Glorious Review

The Universe Has A Favour To Ask

By Mark

Wes, Ryan Kwanten (“Them (TV)”, “Kill Chain”), is a tired man. When we meet him he almost veers off the road. We know not where he has come from, nor where he is headed, only that he is tired.

It appears that Wes left his destination in a hurry, his car overflowing, though two things take centre stage: a talking teddy bear, up-front, gazing at him with its dark, lifeless eyes and a mysterious red box, alone on the passenger seat.

Pulling over at a near deserted rest stop, Wes takes on some sustenance and, when he’s finally all alone, begins drinking and burning most of the stuff from his car, including the mysterious red box from the passenger seat which we see is full of polaroids, but we don’t see them, except one which he places into his breast pocket before passing out.

Waking the next morning he immediately needs to empty his guts and, polite as Wes appears to be, he heads to the rest room to do so and it’s here where his day takes a considerable turn for the worst.

The rest room is as you’d expect: filthy, not much working, not much to work with, but Wes, now pantless after randomly burning those, has no choice and throws up in a stall. He’s surprised then when he hears a disembodied voice asking if he’s ok.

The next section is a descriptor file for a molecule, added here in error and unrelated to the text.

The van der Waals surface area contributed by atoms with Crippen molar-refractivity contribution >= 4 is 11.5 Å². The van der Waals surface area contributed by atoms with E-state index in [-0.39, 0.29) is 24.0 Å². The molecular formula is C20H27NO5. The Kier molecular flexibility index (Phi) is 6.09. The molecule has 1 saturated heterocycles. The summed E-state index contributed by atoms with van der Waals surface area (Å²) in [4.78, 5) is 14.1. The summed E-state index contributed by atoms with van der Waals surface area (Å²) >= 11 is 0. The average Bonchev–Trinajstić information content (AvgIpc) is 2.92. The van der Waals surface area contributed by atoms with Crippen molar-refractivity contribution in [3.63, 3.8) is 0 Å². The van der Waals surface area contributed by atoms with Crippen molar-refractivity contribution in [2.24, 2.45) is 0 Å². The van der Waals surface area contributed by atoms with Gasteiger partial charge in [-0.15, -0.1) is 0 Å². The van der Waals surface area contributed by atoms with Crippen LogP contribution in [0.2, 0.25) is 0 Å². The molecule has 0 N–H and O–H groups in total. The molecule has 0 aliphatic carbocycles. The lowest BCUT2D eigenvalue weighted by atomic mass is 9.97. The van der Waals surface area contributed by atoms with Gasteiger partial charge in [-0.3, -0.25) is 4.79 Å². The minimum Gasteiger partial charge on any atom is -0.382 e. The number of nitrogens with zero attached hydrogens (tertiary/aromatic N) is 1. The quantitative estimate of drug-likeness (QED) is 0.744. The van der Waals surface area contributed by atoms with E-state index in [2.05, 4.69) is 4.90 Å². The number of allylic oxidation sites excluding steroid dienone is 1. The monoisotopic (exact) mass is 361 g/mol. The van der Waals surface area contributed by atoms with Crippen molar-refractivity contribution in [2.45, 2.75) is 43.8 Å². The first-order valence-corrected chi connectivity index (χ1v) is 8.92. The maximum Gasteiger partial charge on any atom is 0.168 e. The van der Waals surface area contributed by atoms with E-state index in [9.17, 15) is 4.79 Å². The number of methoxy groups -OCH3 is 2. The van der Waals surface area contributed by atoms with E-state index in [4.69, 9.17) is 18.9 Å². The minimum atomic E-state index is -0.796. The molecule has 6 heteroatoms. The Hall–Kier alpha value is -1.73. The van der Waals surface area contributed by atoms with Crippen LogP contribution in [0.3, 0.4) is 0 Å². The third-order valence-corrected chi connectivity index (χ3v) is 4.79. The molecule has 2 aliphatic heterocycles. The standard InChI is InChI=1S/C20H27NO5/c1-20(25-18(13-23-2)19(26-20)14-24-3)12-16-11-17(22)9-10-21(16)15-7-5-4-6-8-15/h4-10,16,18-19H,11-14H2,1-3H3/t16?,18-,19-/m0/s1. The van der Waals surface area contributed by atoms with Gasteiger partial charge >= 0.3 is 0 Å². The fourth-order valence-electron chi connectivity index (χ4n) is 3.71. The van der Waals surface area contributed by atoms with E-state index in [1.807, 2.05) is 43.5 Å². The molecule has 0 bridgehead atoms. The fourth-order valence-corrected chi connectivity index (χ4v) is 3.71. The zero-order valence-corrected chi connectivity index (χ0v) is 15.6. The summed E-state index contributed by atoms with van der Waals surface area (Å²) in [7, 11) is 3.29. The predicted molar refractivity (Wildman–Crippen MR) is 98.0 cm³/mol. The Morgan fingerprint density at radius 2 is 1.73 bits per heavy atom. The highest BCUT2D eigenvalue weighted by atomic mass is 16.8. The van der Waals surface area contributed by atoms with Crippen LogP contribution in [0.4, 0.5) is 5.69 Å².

Ghat, J. K. Simmons (“ Spider-Man: No Way Home”, “ Ghostbusters: Afterlife “), as we come to know him as, announces himself to be a god, one that man-kind should fear, one that has trapped Wes in the rest room until he gets what he wants, one who’s stall happens to have a glory hole…

Glorious is directed by Rebekah McKendry (“Psycho Granny”, “Separation (Short)”) from a script by Joshua Hull (“Chopping Block”, “Bethlehem”), David Ian McKendry (“Psycho Granny”, “Separation (Short)”) and Todd Rigney (“Headless”, “Found”).

It classes itself as a horror / thriller but this I feel does it a disservice as it is also darkly humorous at times and, without those moments, you feel it would have found itself having to ramp up other areas as a result.

Thankfully, for us, it doesn’t have to as the horror elements combine wonderfully well with the dark humour whilst Kwanten performs his role more than admirably with just a toilet stall and J. K. Simmons’ disembodied voice to bounce off.

There’s more than a few twists to keep you interested and the hour and twenty minute run-time fly by. What is Ghat after from Wes exactly? Why won’t he give him a straight answer? Is Wes imagining all this? With perhaps the most pertinent question of all being, who is Wes?

We know so little about him, as Glorious goes on we begin to learn more and more before a sting in the tail reveals perhaps we don’t know him at all, perhaps we don’t want to.

Glorious isn’t just a two-man show though, Gary also makes an appearance, André Lamar (“Fated Reunion”, “Urge”), though perhaps he wishes he hadn’t take that job after all.

There’s also Brenda, Sylvia Grace Crim (“Love, Game, Match”, “Hypnagogia (Short)”), seen in flashback form she’s the woman on the polaroid that Wes stashes in his pocket.

Glorious is a great film, the dark humour and existential horror moments combine well whilst the short run-time is perfect, giving you everything you need and not having to sit through some three-hour epic for the same outcome.

Originally published at



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